1983 Micro prices (was Re: The Origins of DOS)
chrism3667 at yahoo.com
Wed Nov 1 14:16:43 CST 2006
--- Jules Richardson <julesrichardsonuk at yahoo.co.uk>
> ...whilst the impression I've got of the US was that
> people were far more willing
> to upgrade systems reasonably frequently to whatever
> the latest thing
> available was.
I think the problem with endlessly upgrading an older
machine was getting support somewhere down that road.
Software issues come to mind. Older hardware can get
goofy too, so unless you have an ee degree, it's
probably often more cost effective to toss the old
system (for businesses at least). I think the
disposable pc is alot more of a reality today then in
the 80's though.
> In education, yes. Not so much for home or business
> use, though. What
> timeframe are we talking - say 1982 to 1985 or so?
The Nimbus probably came out in o about '85. I don't
know alot about any of their other products, just that
they're still around. And that cerulean blue and red
logo looks positively lovely against a creme
> ...but there were also a huge
> number of business people making use of the same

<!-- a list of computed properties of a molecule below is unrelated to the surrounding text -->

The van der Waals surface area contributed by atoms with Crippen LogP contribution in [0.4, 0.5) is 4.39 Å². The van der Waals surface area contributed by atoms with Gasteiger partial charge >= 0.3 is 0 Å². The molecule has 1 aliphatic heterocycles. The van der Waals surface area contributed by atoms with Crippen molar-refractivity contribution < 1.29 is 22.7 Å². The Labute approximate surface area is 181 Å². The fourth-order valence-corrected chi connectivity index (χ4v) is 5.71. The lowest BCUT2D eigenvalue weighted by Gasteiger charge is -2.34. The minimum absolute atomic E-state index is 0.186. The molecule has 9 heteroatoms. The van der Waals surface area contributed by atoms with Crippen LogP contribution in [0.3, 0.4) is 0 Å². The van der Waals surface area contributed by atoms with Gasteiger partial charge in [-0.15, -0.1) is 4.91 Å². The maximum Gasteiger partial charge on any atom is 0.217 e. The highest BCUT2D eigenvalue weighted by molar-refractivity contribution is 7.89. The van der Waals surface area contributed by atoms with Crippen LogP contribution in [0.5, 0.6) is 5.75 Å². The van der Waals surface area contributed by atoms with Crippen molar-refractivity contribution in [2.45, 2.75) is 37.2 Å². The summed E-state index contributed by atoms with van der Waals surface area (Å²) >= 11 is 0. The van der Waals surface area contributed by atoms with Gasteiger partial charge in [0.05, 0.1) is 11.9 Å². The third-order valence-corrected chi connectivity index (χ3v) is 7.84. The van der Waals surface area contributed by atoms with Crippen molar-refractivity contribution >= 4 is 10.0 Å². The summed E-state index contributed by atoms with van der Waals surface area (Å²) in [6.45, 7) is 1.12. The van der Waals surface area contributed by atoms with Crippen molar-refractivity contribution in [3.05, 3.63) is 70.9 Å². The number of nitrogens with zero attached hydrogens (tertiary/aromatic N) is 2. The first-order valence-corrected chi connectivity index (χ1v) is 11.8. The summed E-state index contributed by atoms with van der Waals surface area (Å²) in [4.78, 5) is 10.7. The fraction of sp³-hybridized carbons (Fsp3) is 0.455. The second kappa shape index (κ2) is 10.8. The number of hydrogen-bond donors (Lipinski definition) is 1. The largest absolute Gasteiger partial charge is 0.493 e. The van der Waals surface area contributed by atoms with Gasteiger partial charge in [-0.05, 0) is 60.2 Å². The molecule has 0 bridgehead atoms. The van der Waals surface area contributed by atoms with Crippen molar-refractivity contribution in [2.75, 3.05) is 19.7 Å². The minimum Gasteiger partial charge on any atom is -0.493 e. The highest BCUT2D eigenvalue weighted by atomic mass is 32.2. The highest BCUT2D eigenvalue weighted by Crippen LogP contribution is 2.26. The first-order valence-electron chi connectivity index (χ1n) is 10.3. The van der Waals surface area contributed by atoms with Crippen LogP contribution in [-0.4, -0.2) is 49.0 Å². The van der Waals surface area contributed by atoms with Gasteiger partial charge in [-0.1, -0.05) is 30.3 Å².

> machines that were found in
> the home. Often these people were talented enough to
> write their own bespoke
> software to manage their business, but there was a
> healthy market in
> 'business' software written for these machines too.
Yes, and there were quite a few small business run
with a Commie 64. Generally though programming was not
that much delved into. I've often felt *ducking* that
some of the niftier pd warez (i.e. those concocted by
amateurs) came out of Europe.
> > I still want the blooming Nimbus
> Good grief, why? They're pretty nasty. If you want
> something from RML, go for
> a 380Z or a 480Z - those are 'real' computers; the
> 380Z has that lovely rugged
> 'military' feel to it with all the fun of a modular
> system (albeit without a
> rigid backplane :-) whilst the 480Z is a great
> example of good design, both
> hardware and packaging.
Nasty in what way? Incompatible (largely my
understanding) - I know ;). I place in somewhere
between a Tandy 2000 and a Mindset (both used the same
80186). There is talk of "improved sound and graphics"
which could mean asics, or possibly just something
like a 7220 and an actual dedicated sound chip (which
the 5150 didn't have). It appears to use the same
Mistubishi made monitor as the Tandy 2000 (640 x 400 x
8), so I'm wondering if the data on old-computers.com
is accurate. "That" monitor was also available for the
Leading Edge Model M/Sperry PC, but it was only
capable of CGA resolution, and had the most awful dot
pitch. So there were variations.
I do have a few z80 based machines, but I concentrate
on Intel based stuph.
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